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Hospitality Industry Jobs

Many people find the hospitality industry attractive because it often involves working at a hotel or resort in a beautiful or exotic location. However, not all hospitality work fits this description. Some motels and/or hotels mainly attract a business clientele or overnight travelers on the road.

Hospitality workers are employed by hotels, motels, resorts, or other attractions to meet the needs of guests. Most employees must work one-on-one with guests, and so should enjoy daily contact with customers. This can include dealing with irate or complaining guests. 

The work environment for hospitality workers is good, although it is often a 24/7 industry. Staff members may be required to work night shifts and/or on weekends. If you work at ski resort or beach resort, then the perks can be incomparable.

Most hospitality workers work inside the resort or hotel, but some workers, especially those at attractions like amusement parks, golf courses, etc. may have to spend considerable time outside, even when the weather is not ideal. There are a wide range of jobs in the hospitality industry, including jobs with cruise lines which are profiled on JobSites411 too. 

Here is a list of some of the most common jobs you’ll see available:

  • BartenderHospitality Worker image
  • Bellperson
  • Busser
  • Cashier
  • Catering manager
  • Chef
  • Cook
  • Customer service manager
  • Dishwasher
  • Expediter
  • Front desk clerk
  • Guest services coordinator
  • Guest services manager
  • Housekeeping manager
  • Housekeeping supervisor
  • Kitchen manager
  • Maintenance/groundskeeper
  • Restaurant manager
  • Server

Now that you know some of the most common jobs, here is more information which could help you decide whether a job in the hospitality industry is right for you.

Employment Outlook

Prepare yourself to compete with many interested applicants if you are interested in obtaining a job in the hospitality industry. According to the U.S. Bureau of Labor Statistics (pre COVID-19 Pandemic projections), this industry will only see a 4% increase in the number of jobs by the year 2025. The Bureau says that most job opportunities that will arise will be entry level positions, such as servers, because these jobs experience the highest rate of turnover. That doesn’t mean there won’t be opportunities for people looking for management positions, but you may find yourself competing against several applicants.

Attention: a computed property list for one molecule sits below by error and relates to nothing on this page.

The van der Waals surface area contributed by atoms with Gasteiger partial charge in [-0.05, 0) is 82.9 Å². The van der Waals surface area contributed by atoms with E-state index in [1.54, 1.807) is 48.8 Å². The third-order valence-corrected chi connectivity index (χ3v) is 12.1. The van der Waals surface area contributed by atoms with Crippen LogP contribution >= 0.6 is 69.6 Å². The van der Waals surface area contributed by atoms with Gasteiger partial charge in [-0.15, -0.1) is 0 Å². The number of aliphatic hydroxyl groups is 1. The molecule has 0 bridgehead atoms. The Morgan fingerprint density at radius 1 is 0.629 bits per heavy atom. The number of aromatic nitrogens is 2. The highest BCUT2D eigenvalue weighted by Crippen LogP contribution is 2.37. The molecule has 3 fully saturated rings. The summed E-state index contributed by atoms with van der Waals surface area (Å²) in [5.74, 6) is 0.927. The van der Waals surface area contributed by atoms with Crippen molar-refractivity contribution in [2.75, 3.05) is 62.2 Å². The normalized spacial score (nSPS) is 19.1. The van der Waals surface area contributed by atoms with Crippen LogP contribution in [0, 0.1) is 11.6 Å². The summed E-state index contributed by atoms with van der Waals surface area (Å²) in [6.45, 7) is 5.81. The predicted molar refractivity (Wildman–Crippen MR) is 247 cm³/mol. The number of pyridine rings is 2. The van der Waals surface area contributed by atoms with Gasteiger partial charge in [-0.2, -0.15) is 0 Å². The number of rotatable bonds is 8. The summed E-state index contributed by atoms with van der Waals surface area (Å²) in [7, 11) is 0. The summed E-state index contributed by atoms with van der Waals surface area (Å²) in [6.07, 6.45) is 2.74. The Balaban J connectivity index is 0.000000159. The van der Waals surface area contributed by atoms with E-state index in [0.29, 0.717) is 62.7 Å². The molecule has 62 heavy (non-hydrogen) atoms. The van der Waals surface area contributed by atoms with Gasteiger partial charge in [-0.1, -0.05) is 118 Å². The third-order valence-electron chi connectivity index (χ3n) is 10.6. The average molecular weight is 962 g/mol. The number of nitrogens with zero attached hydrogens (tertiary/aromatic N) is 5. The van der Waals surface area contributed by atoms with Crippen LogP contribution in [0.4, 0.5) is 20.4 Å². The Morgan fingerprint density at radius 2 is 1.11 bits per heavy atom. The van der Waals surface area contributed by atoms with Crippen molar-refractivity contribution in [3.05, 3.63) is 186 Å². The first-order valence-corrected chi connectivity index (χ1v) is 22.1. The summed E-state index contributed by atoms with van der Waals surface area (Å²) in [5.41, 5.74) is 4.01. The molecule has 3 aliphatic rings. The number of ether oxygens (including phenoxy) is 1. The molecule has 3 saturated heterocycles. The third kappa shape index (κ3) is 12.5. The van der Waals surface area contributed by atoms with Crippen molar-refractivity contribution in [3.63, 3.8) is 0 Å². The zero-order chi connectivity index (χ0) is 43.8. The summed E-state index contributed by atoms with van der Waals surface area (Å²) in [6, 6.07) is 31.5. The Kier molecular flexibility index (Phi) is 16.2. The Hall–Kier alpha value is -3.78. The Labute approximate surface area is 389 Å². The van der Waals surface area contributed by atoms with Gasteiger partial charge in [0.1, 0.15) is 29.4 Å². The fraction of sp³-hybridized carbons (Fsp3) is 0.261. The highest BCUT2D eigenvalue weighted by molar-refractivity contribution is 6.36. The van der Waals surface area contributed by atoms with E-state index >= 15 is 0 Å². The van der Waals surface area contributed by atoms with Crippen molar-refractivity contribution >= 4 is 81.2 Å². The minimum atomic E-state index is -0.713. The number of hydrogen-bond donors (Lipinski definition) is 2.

There is one exception to this statistic, according to the Bureau, and that is for the position of desk clerk.

The Bureau of Labor Statistics says that there will be much higher demand for desk clerks, because of the increase in the number of limited service hotels, which do utilize these employees.

Salary Outlook

When it comes to salaries, the pay ranges in the industry vary greatly between positions. Professional and management jobs pay higher salaries than entry level or nonprofessional positions. And even among nonprofessional jobs, a wide range of salaries exists. The more highly skilled workers, such as maintenance and groundskeepers earn a higher hourly rate than housekeepers.

According to the U.S. Bureau of Labor Statistics, the average hourly wage for maintenance and groundskeeping workers is approximately $18.00, while waitstaff members earn about half that wage, at $9.00 per hour. Managers, on the other hand, earn an average annual salary of about $49,000 (according to the Bureau of Labor Statistics), while desk clerks earn an average annual salary of approximately $21,000.

Education and Training Requirements

Entry level and unskilled workers such as housekeepers, waitstaff and kitchen personnel are usually not required to have more than a high school diploma. However, some high end or luxury resorts may look for employees who have had some formal training in the hospitality industry through technical or career schools, or who have five or more years experience in the industry. Skilled workers must have previous experience or certifications in their industry.

Hospitality employers do expect managers or other professionals to have a degree, whether it is an associate’s degree or bachelor’s degree, in hospitality management, business, or a related field. To obtain a manager’s position, employers often also look for candidates who have experience in the field or on the job. Most hospitality workers, whether skilled or unskilled, have the ability to receive certification through hospitality associations. These can give you a competitive edge in the job market.

The hospitality industry can sometimes be intense or stressful, when hotels or restaurants are full of guests and meeting their needs can be challenging. It is a very people-intensive field, and if working with people is not appealing to you then you should look at other industries for career ideas. However, if you do enjoy working with people, and like the idea of working at a hotel or resort, the hospitality industry could be a great career choice for you.

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